How long will it take to qualify?

Some 184,642 accountancy students are still trying to ‘get qualified’ five years after they started their professional studies. That is 31.54% of all the PQs signed up with ACCA, CIMA, CIPFA, ICAEW, CAI, ICAS and the AIA.

The concern must be that this percentage seems to be creeping up each year. Back in January 2022 the number of students who had been studying over five years was 30%.

The figures compiled by the Financial Reporting Council each year show there are 585,385 students studying worldwide with these seven bodies, which are based in the UK and Ireland.

And, while ACCA may have the most student still studying with them and paying their subscriptions after half a decade at 143,609 (or 32.79%), this is not the biggest percentage. That honour goes to CIPFA, where 51.93% of its students (3,209) are still trying to get qualified five year after starting their journey.

At CIMA the figure of 31,861 represents 36.38% of the student base.

In the past some experts had ventured that the rise in the length of students studying was due to the pandemic, however post-pandemic the number still seems to be rising.

It isn’t taking everyone five years to get qualified either.  CAI, ICAEW and ICAS have over 85% of their students complete their training in four years or less. Only 14%, 12% and 12% of their students were registered for more than four years as at 31 December 2022.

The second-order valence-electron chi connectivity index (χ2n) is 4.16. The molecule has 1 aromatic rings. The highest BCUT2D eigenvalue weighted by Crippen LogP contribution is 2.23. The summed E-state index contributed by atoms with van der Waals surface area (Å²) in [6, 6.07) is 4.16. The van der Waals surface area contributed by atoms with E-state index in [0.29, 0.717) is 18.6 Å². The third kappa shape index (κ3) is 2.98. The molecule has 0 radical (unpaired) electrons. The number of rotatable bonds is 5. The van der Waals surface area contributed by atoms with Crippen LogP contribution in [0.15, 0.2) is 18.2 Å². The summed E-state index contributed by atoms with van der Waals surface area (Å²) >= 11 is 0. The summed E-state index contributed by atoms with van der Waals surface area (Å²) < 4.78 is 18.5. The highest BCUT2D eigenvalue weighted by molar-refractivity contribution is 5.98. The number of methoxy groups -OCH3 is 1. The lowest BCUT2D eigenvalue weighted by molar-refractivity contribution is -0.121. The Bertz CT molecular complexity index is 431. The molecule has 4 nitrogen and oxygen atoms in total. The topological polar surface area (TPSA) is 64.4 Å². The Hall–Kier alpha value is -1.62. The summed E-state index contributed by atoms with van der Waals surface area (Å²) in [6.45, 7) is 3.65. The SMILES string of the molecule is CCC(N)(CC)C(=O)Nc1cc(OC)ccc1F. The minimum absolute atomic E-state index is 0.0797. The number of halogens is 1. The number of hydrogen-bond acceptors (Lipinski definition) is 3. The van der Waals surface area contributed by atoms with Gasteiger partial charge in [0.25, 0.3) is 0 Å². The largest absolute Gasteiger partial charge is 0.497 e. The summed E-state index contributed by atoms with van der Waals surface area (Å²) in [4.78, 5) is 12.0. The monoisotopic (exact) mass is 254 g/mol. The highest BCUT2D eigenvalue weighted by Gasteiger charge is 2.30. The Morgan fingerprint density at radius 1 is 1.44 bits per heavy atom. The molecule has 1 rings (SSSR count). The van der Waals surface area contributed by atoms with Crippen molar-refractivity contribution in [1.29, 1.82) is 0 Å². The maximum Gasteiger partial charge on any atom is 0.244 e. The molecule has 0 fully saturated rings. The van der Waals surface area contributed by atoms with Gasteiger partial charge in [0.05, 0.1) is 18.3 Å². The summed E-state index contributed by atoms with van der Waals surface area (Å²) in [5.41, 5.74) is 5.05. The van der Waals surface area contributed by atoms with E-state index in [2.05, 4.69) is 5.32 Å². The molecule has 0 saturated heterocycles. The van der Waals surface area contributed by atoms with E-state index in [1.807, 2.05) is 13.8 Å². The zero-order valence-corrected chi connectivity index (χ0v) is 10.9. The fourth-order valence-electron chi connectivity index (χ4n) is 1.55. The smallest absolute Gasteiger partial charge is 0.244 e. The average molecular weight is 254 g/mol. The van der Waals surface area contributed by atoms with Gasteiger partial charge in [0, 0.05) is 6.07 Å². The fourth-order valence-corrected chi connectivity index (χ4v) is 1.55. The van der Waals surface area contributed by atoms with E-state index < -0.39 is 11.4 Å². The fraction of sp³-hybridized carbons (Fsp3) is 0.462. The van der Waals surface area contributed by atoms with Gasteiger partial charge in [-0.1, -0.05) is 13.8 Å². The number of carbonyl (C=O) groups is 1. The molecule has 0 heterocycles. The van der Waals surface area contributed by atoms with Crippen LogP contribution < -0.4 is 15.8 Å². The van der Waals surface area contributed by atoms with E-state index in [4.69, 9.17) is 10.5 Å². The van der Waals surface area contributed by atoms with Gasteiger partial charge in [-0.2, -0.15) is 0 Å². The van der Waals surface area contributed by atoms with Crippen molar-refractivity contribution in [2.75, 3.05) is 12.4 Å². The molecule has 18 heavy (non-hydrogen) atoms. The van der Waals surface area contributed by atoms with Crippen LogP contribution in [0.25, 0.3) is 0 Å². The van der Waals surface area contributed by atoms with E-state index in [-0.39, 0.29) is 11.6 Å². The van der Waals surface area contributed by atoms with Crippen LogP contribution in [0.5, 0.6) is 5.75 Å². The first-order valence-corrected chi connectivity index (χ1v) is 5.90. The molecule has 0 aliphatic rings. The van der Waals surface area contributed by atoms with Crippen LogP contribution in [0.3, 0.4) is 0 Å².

The key facts and trends survey also show that since 2018 all the accountancy bodies, except CIPFA, have increased their percentage of female members worldwide. That said, at the ICAEW just 31% of members are women. Meanwhile, CIPFA has 33% members who are female and ICAS 35%. At ACCA some 48% of its members are women. It all means over four years, between 2018 and 2022, overall female members increased just one percentage point – from 37% to 38%.

However, the overall percentage of female student (50%) is greater than the overall percentage of female members by some distance. ACCA has the largest percentage of female students in 2022 at 60%.

There are significant differences in the age profiles of worldwide members of the seven accountancy bodies in 2022 too. ACCA, CAI and ICAS had relatively high proportions of members aged under 35 at 24%, 27% and 22% respectively, while CIPFA had the largest percentage of members aged 45 and over, at 74%.

Professional accountancy students are also getting younger with 77% under the age of 35, compared with 78% in 2018. ICAEW, ICAS and CAI had the highest percentage of students aged 34 or under at 97%, 96% and 89% respectively in 2022.

Interestingly some 97% of AIA and 84% of ACCA students were based outside the UK and ROI. In contrast ICAS and CAI had 1% or less of students based outside the UK and ROI. In all some 27% of all students from the seven accountancy bodies surveyed were studying in the UK and ROI.

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